Plaintiff's criminal conviction for weapon possession was thereafter vacated, on motion of the Manhattan District Attorney's Office, on the ground that the conviction was the result of perjured testimony provided by Occhipinti and from an illegal search.
Following Occhipinti's conviction, Guy Molinari, then-Staten Island Borough President, along with Ohio Congressman James A. Traficant, Jr., and then-Congresswoman Susan Molinari, initiated a campaign in an (unsuccessful) attempt to exonerate the highly decorated INS agent. These public officials commenced an investigation into the facts and circumstances surrounding his indictment and conviction, believing that the witnesses, including plaintiff, had perjured themselves while testifying against Occhipinti in order to remove him as a threat to their illegal activities.
The information obtained from this investigation, including affidavits of persons questioned in the course of the investigation, were then published in the Congressional Record by Congressman Traficant. These affidavits were the source of information for the challenged statements that Jackall included in his book.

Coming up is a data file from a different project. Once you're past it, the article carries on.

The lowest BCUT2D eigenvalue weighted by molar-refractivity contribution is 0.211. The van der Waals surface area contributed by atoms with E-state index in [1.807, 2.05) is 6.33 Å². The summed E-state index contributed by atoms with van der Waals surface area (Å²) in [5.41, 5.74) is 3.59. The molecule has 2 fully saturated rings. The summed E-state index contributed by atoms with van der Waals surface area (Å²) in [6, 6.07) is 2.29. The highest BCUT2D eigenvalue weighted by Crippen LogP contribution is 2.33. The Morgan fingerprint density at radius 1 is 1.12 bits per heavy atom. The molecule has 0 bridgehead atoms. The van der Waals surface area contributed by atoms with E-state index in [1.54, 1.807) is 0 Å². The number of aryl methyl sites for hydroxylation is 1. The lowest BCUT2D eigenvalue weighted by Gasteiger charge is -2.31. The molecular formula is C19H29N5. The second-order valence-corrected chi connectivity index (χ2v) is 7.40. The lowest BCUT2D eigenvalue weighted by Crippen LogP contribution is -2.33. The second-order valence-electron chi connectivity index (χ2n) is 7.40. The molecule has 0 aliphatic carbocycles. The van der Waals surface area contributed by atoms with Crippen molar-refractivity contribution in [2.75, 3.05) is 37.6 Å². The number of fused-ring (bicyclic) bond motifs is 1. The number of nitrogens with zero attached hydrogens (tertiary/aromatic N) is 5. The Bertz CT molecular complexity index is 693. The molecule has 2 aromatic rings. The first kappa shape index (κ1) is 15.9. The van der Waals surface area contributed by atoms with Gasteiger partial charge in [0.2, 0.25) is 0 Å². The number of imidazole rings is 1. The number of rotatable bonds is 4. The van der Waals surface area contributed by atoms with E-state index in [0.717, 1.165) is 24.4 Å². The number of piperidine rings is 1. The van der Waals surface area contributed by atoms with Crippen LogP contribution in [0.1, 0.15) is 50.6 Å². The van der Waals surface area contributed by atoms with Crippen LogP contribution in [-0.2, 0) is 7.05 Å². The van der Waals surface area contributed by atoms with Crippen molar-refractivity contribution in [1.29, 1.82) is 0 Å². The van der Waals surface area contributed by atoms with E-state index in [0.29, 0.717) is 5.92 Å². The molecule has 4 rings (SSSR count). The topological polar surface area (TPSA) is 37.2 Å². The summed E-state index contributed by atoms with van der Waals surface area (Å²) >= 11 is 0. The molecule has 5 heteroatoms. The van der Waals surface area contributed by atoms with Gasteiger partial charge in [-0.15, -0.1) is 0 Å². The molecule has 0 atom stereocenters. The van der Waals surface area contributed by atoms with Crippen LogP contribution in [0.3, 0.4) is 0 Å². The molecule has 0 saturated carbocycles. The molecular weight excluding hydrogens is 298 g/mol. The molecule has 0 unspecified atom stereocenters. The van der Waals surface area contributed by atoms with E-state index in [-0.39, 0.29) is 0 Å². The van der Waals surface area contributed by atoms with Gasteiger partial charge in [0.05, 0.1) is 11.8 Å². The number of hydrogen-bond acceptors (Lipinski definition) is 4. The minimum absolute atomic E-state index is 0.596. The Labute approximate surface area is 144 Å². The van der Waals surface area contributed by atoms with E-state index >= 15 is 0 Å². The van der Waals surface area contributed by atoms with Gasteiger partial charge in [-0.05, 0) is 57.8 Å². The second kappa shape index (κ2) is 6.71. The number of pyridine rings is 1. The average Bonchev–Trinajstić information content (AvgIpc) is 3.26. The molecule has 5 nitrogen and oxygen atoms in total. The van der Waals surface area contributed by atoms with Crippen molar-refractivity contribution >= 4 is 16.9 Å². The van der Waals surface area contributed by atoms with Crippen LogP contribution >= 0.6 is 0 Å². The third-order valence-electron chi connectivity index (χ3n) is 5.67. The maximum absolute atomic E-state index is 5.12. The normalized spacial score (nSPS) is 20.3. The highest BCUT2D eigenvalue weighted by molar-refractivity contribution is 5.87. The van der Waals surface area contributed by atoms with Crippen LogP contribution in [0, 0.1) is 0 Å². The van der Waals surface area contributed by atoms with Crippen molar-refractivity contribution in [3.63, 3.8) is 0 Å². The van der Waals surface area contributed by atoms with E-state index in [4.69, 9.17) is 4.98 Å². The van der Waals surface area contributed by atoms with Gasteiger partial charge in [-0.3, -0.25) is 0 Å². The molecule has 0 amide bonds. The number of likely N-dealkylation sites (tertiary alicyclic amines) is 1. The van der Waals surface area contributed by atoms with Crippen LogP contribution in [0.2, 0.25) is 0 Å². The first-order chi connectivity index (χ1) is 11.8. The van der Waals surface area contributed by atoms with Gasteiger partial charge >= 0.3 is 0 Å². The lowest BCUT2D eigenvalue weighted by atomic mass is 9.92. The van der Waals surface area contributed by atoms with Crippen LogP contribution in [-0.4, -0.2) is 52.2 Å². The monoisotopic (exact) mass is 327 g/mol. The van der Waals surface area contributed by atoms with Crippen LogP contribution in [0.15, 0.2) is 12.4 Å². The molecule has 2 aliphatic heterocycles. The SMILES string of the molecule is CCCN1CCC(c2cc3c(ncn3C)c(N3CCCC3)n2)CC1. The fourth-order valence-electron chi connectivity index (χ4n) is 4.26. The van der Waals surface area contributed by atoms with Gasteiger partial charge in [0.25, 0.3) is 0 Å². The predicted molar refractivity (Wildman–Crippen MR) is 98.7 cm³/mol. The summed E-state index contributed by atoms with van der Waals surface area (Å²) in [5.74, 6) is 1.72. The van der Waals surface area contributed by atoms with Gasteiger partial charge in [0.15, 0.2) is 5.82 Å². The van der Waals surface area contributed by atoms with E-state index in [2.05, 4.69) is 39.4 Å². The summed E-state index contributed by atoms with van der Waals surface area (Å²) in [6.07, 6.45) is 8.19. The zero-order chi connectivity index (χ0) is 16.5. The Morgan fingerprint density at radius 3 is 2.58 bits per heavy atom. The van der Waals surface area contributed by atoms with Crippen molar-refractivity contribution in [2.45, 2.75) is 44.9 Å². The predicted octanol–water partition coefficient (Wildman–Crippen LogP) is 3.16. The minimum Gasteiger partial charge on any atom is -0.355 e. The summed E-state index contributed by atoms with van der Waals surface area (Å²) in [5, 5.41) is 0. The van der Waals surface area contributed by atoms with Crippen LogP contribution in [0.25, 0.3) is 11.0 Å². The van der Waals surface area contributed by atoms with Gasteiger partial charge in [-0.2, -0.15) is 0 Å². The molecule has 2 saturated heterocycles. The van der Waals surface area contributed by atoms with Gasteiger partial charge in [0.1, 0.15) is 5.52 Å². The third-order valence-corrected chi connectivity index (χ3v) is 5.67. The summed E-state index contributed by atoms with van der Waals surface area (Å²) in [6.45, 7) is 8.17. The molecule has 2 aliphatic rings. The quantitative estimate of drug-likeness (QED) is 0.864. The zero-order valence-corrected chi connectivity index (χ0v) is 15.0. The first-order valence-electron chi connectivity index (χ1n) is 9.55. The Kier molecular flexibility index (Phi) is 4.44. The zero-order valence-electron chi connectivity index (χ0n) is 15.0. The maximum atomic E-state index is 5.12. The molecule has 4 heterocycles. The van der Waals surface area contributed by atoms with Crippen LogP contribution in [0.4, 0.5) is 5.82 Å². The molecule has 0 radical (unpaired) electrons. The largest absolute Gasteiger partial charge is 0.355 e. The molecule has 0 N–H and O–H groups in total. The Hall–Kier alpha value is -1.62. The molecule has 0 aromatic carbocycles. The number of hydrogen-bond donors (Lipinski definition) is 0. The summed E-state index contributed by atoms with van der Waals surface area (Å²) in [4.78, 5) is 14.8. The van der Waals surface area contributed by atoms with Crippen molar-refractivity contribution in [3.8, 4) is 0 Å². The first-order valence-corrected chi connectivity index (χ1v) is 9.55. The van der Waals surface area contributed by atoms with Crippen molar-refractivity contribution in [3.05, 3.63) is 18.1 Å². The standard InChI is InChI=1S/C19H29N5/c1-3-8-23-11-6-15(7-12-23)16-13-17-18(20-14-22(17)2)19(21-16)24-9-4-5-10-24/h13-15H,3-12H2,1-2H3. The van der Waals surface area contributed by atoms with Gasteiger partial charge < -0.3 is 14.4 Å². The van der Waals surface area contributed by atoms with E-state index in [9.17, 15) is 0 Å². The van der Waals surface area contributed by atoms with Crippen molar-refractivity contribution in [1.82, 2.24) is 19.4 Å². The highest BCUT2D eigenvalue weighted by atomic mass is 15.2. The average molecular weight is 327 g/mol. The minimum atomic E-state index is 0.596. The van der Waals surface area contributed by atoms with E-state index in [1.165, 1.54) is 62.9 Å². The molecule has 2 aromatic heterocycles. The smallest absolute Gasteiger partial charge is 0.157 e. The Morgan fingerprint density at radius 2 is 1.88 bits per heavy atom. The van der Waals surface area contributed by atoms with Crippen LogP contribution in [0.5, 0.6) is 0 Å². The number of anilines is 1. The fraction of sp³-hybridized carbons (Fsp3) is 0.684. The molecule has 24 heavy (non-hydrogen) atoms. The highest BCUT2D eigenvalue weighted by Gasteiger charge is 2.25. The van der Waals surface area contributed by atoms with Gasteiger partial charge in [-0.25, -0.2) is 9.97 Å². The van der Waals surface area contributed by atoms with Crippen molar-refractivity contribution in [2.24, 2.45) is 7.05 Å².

The complaint sets forth the following excerpts from the book, underlining the portions containing the allegedly defamatory statements about plaintiff.
1. In early 1992 [Molinari's Chief Investigator Ray] Hagemann became acquainted with one Ramon Rodriguez, formerly on the DEA payroll as an informant paid by the piece, plus expenses, for information he provided. Rodriguez told Hagemann that he had personal contacts and dealings with Jose Liberato, Jose Elias Taveras, and Jose Prado, as well as with Leonides Liberator and Altagracia Crucey, all key trial witnesses against Occhipinti. Rodriguez provided Hagemann with a sworn affidavit dated April 21, 1992, describing several of these interactions.